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Context: Previous studies have suggested that preventive health care measures may be improved by proactive patient-reminder systems and use of electronic medical databases.
Objective: Our objective was to use Kaiser Permanente's (KP's) electronic medical databases to improve the preventive health care delivered to KP patients in Honolulu, HI.
Design: Patients not seen by their primary care physician in more than one year (“low-utilizing patients”) and overdue for preventive health care services were identified using KP's electronic medical databases. These patients were then sent letters requesting that they obtain these services. Response rates and results of their screening tests were tracked.
Results: Of 309 letters sent, 84 (27.2%) patients responded. Of the 260 patients who were reminded of overdue immunizations (tetanus, pneumonia, influenza, or a combination of these), 51 (19.6%) came in to obtain them. Ten of the 37 (27.0%) women overdue for breast cancer screening came in for mammograms. Eleven of the 109 (10.1%) patients overdue for colorectal cancer screening completed fecal occult blood testing.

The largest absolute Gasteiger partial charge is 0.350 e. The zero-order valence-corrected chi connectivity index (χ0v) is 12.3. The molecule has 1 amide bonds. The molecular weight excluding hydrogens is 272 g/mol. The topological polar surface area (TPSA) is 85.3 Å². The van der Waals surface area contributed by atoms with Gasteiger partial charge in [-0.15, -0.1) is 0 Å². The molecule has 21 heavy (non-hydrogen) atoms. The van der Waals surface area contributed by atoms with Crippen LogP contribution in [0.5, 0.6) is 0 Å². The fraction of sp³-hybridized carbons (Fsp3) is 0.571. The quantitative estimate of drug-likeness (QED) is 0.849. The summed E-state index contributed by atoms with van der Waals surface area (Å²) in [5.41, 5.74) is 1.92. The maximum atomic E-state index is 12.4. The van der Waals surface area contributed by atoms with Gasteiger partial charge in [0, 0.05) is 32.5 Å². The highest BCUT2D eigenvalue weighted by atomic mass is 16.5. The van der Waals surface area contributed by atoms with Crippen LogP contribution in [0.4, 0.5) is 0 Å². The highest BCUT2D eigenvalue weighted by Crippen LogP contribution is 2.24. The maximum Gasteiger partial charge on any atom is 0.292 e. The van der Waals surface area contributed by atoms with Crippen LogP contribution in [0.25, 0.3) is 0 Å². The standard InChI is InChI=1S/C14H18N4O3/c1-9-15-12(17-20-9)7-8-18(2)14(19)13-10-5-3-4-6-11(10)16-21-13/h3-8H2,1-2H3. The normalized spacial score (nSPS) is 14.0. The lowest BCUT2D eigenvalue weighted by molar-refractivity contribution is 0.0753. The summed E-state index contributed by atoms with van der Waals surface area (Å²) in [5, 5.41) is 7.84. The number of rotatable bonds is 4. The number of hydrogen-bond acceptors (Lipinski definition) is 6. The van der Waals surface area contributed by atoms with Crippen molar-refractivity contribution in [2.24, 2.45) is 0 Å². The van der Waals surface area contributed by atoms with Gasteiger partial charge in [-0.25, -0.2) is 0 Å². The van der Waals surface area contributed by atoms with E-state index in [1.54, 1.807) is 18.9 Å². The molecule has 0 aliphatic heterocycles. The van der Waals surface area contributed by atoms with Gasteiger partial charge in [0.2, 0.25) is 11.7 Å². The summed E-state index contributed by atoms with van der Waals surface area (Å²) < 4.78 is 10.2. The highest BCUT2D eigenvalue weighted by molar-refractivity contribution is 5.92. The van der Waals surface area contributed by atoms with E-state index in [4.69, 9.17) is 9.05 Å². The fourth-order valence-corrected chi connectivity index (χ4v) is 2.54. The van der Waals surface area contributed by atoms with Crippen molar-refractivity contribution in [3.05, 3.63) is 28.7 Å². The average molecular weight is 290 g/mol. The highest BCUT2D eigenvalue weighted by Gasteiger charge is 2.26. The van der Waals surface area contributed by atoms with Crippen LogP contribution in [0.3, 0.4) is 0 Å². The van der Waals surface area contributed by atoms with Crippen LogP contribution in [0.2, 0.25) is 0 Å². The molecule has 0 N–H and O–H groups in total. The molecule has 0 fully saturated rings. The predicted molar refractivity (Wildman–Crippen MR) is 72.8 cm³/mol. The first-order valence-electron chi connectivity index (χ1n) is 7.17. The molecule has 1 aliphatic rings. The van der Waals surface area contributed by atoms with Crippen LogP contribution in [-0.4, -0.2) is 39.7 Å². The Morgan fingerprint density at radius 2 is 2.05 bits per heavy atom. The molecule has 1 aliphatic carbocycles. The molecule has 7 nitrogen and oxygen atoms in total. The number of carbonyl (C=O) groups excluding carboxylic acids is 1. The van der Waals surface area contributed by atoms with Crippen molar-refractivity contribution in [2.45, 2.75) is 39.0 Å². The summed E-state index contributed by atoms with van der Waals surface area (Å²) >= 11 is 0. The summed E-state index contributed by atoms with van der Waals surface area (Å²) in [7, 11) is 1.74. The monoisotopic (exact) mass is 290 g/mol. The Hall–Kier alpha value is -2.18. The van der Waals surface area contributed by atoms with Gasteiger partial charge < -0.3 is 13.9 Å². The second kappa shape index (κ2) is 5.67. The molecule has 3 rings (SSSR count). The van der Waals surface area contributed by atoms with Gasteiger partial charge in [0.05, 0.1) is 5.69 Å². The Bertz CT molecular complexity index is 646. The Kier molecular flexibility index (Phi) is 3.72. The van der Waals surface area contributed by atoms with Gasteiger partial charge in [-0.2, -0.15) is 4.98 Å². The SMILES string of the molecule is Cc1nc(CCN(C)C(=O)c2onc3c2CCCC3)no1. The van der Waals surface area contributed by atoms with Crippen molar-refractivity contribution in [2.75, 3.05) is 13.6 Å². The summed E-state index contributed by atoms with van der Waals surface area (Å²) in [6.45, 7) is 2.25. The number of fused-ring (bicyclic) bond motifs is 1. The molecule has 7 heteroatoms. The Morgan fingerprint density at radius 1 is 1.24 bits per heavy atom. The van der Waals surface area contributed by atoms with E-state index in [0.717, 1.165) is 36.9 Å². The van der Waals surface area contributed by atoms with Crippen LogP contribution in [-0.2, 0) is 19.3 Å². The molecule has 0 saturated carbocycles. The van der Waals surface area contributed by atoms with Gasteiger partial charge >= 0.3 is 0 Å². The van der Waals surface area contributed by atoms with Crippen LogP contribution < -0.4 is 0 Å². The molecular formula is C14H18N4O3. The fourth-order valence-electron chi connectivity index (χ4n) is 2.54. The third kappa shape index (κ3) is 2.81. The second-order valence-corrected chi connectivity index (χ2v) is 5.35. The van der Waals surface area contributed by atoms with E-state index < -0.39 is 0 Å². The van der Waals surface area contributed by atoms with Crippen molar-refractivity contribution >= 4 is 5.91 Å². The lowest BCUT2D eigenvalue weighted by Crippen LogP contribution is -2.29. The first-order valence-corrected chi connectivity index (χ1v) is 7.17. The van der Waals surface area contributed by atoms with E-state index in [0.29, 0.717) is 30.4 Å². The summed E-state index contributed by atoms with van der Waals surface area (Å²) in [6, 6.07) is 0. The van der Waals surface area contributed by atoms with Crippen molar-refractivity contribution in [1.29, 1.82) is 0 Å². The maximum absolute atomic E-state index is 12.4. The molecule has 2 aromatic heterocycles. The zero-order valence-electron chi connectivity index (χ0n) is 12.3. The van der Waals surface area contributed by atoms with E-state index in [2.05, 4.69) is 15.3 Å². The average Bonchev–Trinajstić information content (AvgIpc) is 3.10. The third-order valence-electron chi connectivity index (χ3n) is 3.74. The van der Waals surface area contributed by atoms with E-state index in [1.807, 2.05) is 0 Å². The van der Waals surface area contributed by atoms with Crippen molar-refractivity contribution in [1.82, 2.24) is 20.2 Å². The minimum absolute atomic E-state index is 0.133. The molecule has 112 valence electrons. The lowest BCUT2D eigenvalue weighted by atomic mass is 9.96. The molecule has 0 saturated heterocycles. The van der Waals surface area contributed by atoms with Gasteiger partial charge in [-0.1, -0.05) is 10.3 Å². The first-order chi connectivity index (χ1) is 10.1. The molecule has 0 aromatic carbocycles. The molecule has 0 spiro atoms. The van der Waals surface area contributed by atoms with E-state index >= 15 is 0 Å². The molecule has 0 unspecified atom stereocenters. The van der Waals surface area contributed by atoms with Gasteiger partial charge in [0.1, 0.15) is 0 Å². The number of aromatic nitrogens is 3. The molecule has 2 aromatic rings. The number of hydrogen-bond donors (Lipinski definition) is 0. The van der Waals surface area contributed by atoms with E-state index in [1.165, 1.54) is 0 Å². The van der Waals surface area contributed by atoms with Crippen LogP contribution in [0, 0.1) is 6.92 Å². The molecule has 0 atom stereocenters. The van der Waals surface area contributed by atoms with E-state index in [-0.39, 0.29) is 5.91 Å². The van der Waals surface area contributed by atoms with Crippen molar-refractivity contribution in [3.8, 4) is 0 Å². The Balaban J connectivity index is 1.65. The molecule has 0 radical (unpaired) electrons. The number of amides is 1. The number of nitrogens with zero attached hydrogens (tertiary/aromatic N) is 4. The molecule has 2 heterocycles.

Conclusion: Outreach letters that target low-utilizing patients identified by an electronic medical database may be an efficient and cost-effective way of improving patient use rates of preventive health care.
Preventive medicine is the forefront of medical care. It is cost-effective, improves morbidity, and reduces mortality. However, it is also often overlooked. A report of a study of 12 metropolitan areas published in 2003 noted that on average, US patients receive only 55% of recommended preventive care.1 Since then, various strategies have been pursued to improve outreach to patients to address preventive-care deficiencies.
One example is the use of patient-reminder systems, such as phone calls or letters. These have been successfully used to improve preventive care such as vaccinations,2–4 cancer screening,5–12 smoking cessation,13 and diabetes management.14,15 However, although mass mailings or phone calls can target large volumes of patients, they are impersonal and cannot be tailored to address multiple deficits in preventive care without individual analysis of each patient's record, which would be time-consuming and impractical for a busy practice or large health maintenance organization to manage. Thus, generic patient-reminder systems can address preventive care only on a population level, not at the individual level.